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Helena

Ray

How artist Helena Ray captures the female form through paint.

Tell us about the art you make, and what draws you to the female form?

I paint women in free flowing realness, celebrating the ever changing female body in its all-encompassing natural form, hair and all. When I paint I focus on the pleasure I get from the act of painting, using bold colours and fluid linework that capture the female form with all her lumps and bumps. As water may flow over stones and make its way around bends, the fluid shapes of the female body give me freedom to explore in a joyful playfulness when drawing.

 

What kind of role did creativity play in your childhood?

I grew up in the countryside, surrounded by lush New Zealand bush overlooking Karekare beach. My house was cluttered in art, paintings, tapestries and stained glass. My mother, who was a weaver at the time, had an eye for the interesting and always encouraged me to create, setting up areas to draw or giving me free reign in her sewing workshop. I always remember the magazine pages of Matisse’s nude ladies blue tacked to the bathroom walls and thinking how they reminded me of my mum in her colourful house. I think these images have stuck with me.

How do ideas for your art come to you?

Ideas usually come to me as I doodle or play with marks on the paper. Or I might think of the people, places and activities that make me feel happy and then I want to draw a woman in that space, enjoying life. At this point in my creative journey I’m really interested in mark making and the relationship between colours and patterns; I find that playing with mixing colours or new marks can also lead to new ideas.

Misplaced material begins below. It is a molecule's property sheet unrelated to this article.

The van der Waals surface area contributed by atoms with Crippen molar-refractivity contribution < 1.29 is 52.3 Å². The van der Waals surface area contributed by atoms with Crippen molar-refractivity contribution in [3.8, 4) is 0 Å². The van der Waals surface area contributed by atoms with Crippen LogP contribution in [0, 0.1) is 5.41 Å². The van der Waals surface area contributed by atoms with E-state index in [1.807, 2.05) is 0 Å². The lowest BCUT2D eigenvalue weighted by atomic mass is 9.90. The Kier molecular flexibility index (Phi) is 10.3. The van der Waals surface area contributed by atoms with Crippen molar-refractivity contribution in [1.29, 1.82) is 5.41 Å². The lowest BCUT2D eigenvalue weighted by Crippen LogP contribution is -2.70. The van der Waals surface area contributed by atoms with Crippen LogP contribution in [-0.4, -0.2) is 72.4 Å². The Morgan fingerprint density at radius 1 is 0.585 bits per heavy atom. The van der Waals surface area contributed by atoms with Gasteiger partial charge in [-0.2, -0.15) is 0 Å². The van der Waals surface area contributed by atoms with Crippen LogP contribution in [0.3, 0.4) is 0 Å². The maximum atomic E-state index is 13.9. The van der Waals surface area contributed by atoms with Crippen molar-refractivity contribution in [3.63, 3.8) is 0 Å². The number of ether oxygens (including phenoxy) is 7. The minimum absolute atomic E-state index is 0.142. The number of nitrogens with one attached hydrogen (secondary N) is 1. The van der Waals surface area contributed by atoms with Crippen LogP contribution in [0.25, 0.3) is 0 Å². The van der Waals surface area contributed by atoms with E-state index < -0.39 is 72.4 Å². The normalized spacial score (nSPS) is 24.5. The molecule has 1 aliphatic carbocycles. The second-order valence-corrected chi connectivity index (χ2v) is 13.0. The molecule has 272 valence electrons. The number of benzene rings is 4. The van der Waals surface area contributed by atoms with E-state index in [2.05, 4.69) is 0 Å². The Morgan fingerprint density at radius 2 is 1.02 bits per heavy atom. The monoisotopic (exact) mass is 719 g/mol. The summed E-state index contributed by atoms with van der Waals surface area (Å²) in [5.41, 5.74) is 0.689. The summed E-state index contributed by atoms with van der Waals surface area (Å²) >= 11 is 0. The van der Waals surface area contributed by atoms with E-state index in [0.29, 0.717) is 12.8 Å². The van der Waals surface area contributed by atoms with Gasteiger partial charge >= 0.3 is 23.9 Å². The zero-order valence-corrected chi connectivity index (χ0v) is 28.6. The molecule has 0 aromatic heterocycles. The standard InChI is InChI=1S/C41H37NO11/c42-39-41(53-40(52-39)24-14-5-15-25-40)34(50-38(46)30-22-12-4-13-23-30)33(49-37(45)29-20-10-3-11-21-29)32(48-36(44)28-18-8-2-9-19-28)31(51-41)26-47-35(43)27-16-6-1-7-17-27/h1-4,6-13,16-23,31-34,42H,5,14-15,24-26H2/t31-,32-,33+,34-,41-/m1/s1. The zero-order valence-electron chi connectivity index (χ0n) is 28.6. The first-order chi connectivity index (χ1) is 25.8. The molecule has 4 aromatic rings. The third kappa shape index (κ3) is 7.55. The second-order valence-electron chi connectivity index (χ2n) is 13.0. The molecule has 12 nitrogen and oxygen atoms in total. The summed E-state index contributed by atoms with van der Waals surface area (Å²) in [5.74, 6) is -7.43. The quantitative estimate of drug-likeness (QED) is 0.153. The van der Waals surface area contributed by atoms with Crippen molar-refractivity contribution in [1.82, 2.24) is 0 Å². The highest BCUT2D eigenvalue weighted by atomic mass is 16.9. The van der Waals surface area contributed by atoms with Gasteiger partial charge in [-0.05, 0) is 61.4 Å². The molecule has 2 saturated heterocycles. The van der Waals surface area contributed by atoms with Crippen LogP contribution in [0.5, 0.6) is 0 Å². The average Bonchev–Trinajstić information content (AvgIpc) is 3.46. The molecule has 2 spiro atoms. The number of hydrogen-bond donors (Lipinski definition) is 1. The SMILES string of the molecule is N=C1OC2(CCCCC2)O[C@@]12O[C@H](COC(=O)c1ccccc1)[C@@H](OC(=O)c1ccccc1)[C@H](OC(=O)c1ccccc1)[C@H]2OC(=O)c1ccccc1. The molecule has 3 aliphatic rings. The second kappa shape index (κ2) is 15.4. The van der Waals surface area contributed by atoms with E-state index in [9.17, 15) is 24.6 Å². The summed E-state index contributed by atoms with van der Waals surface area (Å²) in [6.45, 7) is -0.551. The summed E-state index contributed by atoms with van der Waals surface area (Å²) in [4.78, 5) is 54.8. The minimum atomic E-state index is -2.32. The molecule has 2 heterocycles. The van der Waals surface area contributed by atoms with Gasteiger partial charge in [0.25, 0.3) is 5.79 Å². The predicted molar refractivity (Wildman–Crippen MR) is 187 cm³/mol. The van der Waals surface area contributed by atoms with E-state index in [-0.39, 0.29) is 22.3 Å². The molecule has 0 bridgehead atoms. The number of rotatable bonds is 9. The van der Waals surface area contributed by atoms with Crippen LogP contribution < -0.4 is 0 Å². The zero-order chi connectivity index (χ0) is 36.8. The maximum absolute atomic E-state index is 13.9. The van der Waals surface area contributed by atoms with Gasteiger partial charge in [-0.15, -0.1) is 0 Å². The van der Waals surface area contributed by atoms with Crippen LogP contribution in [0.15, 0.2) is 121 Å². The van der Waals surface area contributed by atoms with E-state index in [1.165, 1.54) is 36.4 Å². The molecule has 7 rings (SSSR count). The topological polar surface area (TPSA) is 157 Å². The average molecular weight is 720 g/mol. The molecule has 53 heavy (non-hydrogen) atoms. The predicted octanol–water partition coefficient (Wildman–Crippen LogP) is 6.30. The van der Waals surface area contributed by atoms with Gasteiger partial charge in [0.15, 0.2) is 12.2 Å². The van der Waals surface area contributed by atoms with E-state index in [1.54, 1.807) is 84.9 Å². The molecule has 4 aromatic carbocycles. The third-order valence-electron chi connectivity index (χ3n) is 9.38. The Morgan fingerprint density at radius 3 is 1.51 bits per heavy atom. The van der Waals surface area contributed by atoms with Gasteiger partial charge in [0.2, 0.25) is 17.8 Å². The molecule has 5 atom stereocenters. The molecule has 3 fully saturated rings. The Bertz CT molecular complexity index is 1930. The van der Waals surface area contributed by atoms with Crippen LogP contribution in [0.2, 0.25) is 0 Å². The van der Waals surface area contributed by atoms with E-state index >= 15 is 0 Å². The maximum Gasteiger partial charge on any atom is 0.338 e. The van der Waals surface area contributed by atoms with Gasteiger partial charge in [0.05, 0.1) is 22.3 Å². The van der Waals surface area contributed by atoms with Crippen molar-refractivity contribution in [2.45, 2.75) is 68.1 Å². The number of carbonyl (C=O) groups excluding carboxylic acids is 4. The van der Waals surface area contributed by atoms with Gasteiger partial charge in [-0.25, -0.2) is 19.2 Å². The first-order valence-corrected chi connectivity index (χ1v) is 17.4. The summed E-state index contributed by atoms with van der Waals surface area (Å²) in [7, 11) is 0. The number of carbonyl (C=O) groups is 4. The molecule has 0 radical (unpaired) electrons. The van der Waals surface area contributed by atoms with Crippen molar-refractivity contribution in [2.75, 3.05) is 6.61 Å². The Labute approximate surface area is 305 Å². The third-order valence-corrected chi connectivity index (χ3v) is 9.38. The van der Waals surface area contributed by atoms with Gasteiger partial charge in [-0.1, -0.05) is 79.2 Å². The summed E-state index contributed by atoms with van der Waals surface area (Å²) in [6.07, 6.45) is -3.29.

Can you describe the space you work from?

I live in the most lovely flat in Grey Lynn, Auckland. Living with others I still struggle with finding a space for creativity and you may find me sprawled out in the lounge for stints of creativity. I find I am most creative when no one’s home and I’m an hour into a session of drawing and painting, getting lost in some music (Khruangbin’s a fave). It can be a challenge getting into that magical place of creative flow and living with people who appreciate not interrupting me at that point is key to keep the creativity flowing.

 

Can you share the meaning behind your piece ‘Mermaids’?

I reconnected with surfing four years ago and through this journey I have discovered so much about myself and the ocean, which I use to be so scared of. I also connected with the most wonderful bunch of water women. Mermaids is a playful take on the comradery I have experienced with women in the water and the way we hold each other up, whether that’s calling each other into an epic wave or having a fat laugh after a silly bail. I am so grateful for my fellow mermaids for their support and friendship. 

 

A lot of your pieces celebrate the naked body and our body hair. Why is it important to celebrate the beauty of our natural forms?

I grew up hating my curly hair and feeling embarrassed by my body hair and shape, and while I’m still on the journey to self-acceptance, I feel a responsibility when I’m drawing women to not leave anything out, this is what we look like, this is normal... and isn’t it wonderful! I hope through my drawings I can reiterate the beauty of our natural bodies, and that by showing body hair and bodies of all shapes in a positive way my art can offer affirmation to feel comfortable in one’s own skin.

 

Who is an important woman in your life, and what’s the biggest thing she’s taught you?

I am blessed with so many unique women in my life that give me new understandings. My mother taught me that creativity always needs its own space and that you cannot create in mess. Keep the paints out, tools at hand and your workstation tidy, so that when inspiration strikes, your space is ready to receive you. 

Find Helena: @helenarayartist

Want to keep reading? Find the full story, Helena Ray in Womenclan: Journal One available here.

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